When the peoples of Malaya, Sabah, Sarawak and Singapore came together in 1963, Malaysia was a promise of freedom and fraternity, that all the children of this land would love and support each other to develop and progress.
A Promise of Fraternity through Freedom
Malaysia was a promise of fraternity. For none of Malaysia’s children were meant to be asked to leave their country for some foreign land. And no one was meant to be insulted and marginalised because of his or her ethnicity, faith, birthplace, lifestyle or any other group attributes.
Malaysia was a promise of freedom. Like every other nation on Earth, we would inevitably have differences on how the country was to be run and how resources and opportunities shared. We were meant to listen and understand each other, and seek solutions acceptable to all. We were not meant to silence each other by resorting to threats of riot or imprisonment.
Malaysia cannot be an independent nation if Malaysians are not free.
Malaysia was indeed such a promise, not only of fraternity and freedom, but specifically of fraternity through freedom. We were not meant to be a fraternity of slaves, living in peace merely out of fear of draconian laws or ethnic riots. Neither were we meant to exercise our freedom irresponsibly and heartlessly to cause or ignore misery of our brothers and sisters.
We were meant to use our freedom – uncompromised by our diversity – to chart a common future and a better tomorrow for all. It’s the desire for freedom and the confidence that we can collectively use freedom wisely that confirm our independence from colonisation. And that’s why Malaysia as a whole is – or should be – greater than the sum of Malaya, Sabah and Sarawak.
What has gone wrong?
What has happened to this great promise of fraternity and freedom? Where are our civil and political liberties after 47 years of independence? How is our social harmony after 47 years of co-existence?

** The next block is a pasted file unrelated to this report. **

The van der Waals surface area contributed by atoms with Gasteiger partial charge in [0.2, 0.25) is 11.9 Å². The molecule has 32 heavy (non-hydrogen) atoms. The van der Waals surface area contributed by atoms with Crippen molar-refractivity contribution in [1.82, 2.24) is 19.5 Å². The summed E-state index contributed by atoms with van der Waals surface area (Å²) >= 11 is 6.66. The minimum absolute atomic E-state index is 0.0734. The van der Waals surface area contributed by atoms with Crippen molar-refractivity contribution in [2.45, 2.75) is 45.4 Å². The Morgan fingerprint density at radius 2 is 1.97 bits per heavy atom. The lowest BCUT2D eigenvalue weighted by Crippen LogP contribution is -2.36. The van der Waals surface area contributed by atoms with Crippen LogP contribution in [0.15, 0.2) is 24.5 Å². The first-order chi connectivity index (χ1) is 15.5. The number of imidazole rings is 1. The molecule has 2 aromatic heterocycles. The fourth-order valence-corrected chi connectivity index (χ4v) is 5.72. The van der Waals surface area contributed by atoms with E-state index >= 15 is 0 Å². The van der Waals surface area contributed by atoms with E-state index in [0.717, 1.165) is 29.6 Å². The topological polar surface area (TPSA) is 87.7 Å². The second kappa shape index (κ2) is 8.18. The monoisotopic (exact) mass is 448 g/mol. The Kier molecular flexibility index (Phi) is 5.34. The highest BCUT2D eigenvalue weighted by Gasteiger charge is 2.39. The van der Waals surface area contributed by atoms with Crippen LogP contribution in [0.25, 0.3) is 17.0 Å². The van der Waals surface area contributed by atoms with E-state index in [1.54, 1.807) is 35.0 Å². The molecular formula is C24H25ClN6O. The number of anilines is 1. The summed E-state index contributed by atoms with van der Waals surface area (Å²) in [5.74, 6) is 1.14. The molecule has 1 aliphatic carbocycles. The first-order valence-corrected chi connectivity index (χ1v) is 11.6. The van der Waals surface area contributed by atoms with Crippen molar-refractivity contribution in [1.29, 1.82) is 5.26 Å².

We have educationists openly calling for ethnic minorities to leave the country. We have politicians demonising gestures of goodwill between different religious communities. We have self-appointed communal heroes mongering fear and hatred, lodging police reports against opinions disapproved by them. Subsequently, we have vulgar expressions of counter-attacks.
Every society has fringe individuals and groups going all out to offend others. The only way to stop them is to expose their slurs shunned by the mainstream opinion, the very people they claim to champion, not by imprisoning them and making them martyrs. However, for common sense to prevail, we need freedom of expression and freedom of information.
By no accident at all, the perceived escalation of communal tensions happens concurrently with selective crackdown on mainstream and alternative media. Critical journalists – from television, radio and print media – are either removed or marginalised. Books and cartoons are banned while bloggers are harassed and intimidated.
Rational discussion and legitimate dissent are simply muted while certain media organisations are allowed the maximum freedom to spread bigotry and ill-will. These media operators want to terrify us Malaysians into denouncing freedom – what the Independence is really about – by
manipulating our love for peace. They want us to cling on to authoritarianism. They even openly call for ISA arrests to silence dissent.